In the high-stakes poker game that the labor negotiations between the NBA owners and players have become, the players have moved all their chips to the middle of the
It’s something Commissioner David Stern couldn’t have expected and now the ball’s in his court, to use his own sport’s analogy. The players have decided to disband their union and are prepared to file an antitrust suit against the owners for an illegal lockout within the next few days.
Along with Jeffrey Kessler, who represented the NFL players in an unsuccessful lockout suit against the owners, the players also have hired David Boies, who was the owners’ counsel in that suit. Why would Boies align himself with the other side of a case when the circumstances seem eerily similar? Unless he knows something that nobody else does. And he thinks he can use that knowledge to win and really make a name for himself as well as a ton of money for him and the players.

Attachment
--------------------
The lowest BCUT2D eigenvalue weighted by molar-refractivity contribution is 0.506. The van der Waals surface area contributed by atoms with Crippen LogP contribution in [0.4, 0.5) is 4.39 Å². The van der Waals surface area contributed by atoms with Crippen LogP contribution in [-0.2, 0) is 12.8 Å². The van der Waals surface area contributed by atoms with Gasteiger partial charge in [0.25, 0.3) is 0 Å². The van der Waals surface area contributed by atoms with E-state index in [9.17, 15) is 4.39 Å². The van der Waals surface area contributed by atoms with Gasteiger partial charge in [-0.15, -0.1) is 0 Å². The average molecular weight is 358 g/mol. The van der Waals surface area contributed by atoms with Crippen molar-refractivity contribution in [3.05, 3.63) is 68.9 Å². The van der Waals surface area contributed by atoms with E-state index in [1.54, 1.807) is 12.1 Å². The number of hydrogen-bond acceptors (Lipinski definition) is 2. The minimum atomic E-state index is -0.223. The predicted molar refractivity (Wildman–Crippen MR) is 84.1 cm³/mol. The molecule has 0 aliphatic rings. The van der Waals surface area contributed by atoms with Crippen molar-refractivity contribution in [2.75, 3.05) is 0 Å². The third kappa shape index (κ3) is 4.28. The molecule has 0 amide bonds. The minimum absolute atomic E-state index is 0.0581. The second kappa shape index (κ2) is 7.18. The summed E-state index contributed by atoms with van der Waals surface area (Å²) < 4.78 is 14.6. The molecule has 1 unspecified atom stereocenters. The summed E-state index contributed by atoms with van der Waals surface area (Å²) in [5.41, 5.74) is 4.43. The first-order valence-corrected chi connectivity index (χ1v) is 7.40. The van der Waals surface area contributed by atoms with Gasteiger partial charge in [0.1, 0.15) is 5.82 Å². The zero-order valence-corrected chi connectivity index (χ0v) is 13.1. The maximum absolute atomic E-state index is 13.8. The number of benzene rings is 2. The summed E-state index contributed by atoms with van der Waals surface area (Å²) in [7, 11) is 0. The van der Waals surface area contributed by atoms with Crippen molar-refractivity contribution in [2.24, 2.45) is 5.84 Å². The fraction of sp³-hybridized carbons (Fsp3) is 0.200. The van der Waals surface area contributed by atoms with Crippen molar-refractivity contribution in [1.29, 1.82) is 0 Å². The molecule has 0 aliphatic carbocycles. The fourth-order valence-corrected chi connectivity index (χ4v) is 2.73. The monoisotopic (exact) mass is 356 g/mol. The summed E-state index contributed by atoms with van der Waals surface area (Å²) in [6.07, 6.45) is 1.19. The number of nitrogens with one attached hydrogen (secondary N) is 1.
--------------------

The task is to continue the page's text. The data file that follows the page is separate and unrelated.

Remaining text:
University of Notre Dame Finance Professor Richard Sheehan, who specializes in the economics of sports, senses that “the owners have been put in a box here” and that the players may have the upper hand with the legal team they have assembled. “They may smell blood in the water and the owners may get to the point where they feel they better settle to avoid the triple damages (that would be awarded),” Sheehan said.
“Stern may go to his legal team and say, ‘What’s the worst-case scenario here?’ ” Sheehan theorized, concluding it is better to broker a deal than get wiped out and possibly lose everything.
Sheehan thinks there’s a definitive split among owners who want to play the season and those who are “awfully close to punting,” as Sheehan put it, because the difference in the amount of money they’ll lose in playing the season or cancelling it will not be that substantial. “There’s the Miami/L.A. Lakers camp which wants to play and then there’s the Dan Gilberts (Cleveland Cavaliers owner) and Michael Jordans (Charlotte Bobcats owner), who are probably going to lose money either way and wouldn’t mind seeing the season just get shut down,” Sheehan explained.
The owners claimed to have lost $300 million last season but Sheehan, the author of “Keeping Score: The Economics of Big-Time Sports,” said, “That $300 million figure is fantasy. It’s off the wall.” The owners have never allowed the players to look at the books to check the accuracy of this figure.
Sheehan views the odds as “50-50” that the season will be cancelled and says the owners have about two weeks to figure out how to save face and save the season before the action hits the legal courts.